FOR 8 years or so, from 1982-1990, I lived in a railroad-flat type apartment at #654 73rd Street, which until 1960 or so was smack in the middle of the block between 7th and 8th Avenues but when the Verrazzano Bridge approach was constructed, took its place at the corner of 73rd and the western 7th Avenue, which became two 7th Avenues, both one-way, on either side of the expressway between 66th and 83rd Streets. Though the insulation was horrible and the apartment temperature dropped into the 60s during the winter, it was my favorite of all the places I have lived mainly because it was my first apartment I lived in on my own. The initial rent was $300 a month and rose only to about $450 when I moved in 1990 only because the landlord told me he wanted it for his daughter. (A few months later, after the place had been renovated, the landlady invited me back for a $300 raise in rent; I turned it down.) I even had parties in the place—given my solitary temperament, some will find that surprising. I had people smoke their pot outside though.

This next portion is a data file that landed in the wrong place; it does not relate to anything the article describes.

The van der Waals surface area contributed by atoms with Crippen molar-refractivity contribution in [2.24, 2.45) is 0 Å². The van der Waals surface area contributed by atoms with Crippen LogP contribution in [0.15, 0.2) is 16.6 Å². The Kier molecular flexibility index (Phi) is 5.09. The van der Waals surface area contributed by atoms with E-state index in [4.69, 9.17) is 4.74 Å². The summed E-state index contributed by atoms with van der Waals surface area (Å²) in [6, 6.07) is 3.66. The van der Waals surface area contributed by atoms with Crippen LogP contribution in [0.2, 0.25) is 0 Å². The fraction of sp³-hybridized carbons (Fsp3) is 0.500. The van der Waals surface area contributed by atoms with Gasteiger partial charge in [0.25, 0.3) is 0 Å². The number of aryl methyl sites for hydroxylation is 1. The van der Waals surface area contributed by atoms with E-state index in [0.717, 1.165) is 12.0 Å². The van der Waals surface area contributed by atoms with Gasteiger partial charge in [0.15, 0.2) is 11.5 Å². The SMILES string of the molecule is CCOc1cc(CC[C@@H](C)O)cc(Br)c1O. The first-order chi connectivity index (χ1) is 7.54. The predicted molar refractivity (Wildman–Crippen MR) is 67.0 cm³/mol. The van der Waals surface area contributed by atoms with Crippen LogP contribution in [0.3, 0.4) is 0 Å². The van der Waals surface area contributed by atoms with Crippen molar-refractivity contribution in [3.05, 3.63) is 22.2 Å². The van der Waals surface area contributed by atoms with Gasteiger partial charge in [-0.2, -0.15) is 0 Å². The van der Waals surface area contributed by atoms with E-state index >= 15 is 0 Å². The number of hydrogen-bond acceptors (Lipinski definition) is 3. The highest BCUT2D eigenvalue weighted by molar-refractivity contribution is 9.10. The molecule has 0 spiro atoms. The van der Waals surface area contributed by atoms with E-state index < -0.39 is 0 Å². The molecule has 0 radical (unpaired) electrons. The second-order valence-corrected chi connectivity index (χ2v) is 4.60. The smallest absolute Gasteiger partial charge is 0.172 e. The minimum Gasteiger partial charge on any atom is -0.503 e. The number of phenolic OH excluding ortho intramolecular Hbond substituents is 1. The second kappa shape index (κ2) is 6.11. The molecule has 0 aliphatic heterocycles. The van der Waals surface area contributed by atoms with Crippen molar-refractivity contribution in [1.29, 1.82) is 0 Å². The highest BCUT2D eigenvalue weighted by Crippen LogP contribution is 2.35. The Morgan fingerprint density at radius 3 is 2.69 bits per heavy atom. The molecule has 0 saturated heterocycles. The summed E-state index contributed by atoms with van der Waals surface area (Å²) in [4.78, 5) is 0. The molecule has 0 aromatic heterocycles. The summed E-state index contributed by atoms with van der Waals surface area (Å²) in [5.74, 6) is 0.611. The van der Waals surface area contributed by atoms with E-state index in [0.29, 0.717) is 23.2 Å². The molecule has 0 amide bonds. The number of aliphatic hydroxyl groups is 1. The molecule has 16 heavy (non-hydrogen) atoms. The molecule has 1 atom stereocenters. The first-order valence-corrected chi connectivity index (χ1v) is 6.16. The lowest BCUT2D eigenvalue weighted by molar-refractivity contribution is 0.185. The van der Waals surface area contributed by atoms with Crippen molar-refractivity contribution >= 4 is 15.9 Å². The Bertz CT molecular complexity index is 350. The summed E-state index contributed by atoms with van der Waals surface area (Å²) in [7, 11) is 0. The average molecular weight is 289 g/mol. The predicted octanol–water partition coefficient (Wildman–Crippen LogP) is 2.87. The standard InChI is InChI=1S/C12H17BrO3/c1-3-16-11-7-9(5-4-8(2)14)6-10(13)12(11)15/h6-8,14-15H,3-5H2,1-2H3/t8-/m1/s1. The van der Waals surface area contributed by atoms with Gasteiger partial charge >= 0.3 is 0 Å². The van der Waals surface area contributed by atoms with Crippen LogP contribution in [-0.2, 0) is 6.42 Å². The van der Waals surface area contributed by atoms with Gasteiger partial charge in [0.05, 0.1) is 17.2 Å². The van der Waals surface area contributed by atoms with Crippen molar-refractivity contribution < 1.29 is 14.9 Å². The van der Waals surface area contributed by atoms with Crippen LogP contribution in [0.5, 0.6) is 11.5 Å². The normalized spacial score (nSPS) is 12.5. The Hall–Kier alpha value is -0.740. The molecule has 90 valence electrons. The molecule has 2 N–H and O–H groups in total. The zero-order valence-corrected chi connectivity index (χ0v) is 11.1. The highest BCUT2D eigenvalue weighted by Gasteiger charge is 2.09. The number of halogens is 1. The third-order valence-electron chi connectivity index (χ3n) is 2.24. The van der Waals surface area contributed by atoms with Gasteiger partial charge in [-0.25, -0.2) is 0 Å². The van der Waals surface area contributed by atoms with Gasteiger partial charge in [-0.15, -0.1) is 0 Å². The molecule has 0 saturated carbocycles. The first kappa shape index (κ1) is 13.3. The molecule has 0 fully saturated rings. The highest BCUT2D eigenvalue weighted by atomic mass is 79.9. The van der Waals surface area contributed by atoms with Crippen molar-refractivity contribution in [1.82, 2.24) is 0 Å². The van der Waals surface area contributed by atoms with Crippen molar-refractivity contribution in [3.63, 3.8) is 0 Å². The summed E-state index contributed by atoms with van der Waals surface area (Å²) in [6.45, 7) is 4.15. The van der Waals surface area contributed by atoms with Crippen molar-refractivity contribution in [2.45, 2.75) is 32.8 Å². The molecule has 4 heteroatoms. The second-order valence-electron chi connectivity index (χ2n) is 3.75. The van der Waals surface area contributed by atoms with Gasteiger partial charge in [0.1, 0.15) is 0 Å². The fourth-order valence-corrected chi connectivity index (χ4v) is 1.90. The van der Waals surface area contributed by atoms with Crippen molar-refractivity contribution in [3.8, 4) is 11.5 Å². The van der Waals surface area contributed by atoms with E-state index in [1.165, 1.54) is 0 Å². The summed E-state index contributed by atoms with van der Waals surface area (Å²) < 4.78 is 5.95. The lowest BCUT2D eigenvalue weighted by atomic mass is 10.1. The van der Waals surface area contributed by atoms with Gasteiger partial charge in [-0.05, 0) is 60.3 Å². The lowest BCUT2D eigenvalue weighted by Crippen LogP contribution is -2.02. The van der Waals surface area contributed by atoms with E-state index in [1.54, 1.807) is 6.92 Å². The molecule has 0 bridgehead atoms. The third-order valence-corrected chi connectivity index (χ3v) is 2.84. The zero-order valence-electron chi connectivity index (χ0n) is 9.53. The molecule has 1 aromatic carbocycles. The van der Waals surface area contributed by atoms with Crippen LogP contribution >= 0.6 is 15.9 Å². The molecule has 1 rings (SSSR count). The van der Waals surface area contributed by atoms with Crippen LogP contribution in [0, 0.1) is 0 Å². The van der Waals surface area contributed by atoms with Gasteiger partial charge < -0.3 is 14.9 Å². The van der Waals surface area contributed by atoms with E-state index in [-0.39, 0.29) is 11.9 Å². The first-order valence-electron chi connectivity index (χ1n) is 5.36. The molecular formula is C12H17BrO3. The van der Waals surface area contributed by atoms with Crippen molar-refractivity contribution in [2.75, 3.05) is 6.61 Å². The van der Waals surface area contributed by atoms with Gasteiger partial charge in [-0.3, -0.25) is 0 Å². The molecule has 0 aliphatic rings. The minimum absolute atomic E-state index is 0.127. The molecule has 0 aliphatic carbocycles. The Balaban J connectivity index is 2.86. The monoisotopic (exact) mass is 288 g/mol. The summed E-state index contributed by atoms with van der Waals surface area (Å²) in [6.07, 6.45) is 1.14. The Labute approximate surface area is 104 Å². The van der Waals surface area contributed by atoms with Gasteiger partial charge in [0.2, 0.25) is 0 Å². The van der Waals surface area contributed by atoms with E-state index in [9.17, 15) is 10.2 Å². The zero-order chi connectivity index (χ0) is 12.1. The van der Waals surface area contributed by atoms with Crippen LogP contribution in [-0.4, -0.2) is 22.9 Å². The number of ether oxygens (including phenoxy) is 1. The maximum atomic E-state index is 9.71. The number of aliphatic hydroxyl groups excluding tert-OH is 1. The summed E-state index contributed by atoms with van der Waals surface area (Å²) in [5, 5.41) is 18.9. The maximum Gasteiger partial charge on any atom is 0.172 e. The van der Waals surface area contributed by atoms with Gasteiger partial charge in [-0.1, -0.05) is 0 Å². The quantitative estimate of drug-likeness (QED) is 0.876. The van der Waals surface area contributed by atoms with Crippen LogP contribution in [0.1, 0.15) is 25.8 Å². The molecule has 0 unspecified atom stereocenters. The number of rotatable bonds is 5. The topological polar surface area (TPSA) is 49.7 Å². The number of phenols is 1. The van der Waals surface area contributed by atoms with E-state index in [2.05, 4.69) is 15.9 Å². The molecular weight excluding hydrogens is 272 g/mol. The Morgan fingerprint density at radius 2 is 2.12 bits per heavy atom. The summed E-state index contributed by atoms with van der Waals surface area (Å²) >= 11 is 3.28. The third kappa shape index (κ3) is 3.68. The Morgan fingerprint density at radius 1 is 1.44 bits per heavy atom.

While I was there, this was my dry cleaners, at #7717 5th Avenue, a few blocks away. In the Everlasting Eighties, I didn’t think too much about its venerable blue vinyl sign. But there we are, 40 years later, and it’s still there. Why remove it? It does the job.
Was it there at #7717 5th in 1940, when this tax photo was taken? Nah. I’d date the blue sign to the 1950s or so. I was recently in Bay Ridge for a dentist visit so more scenes from that day will crop up here soon enough.
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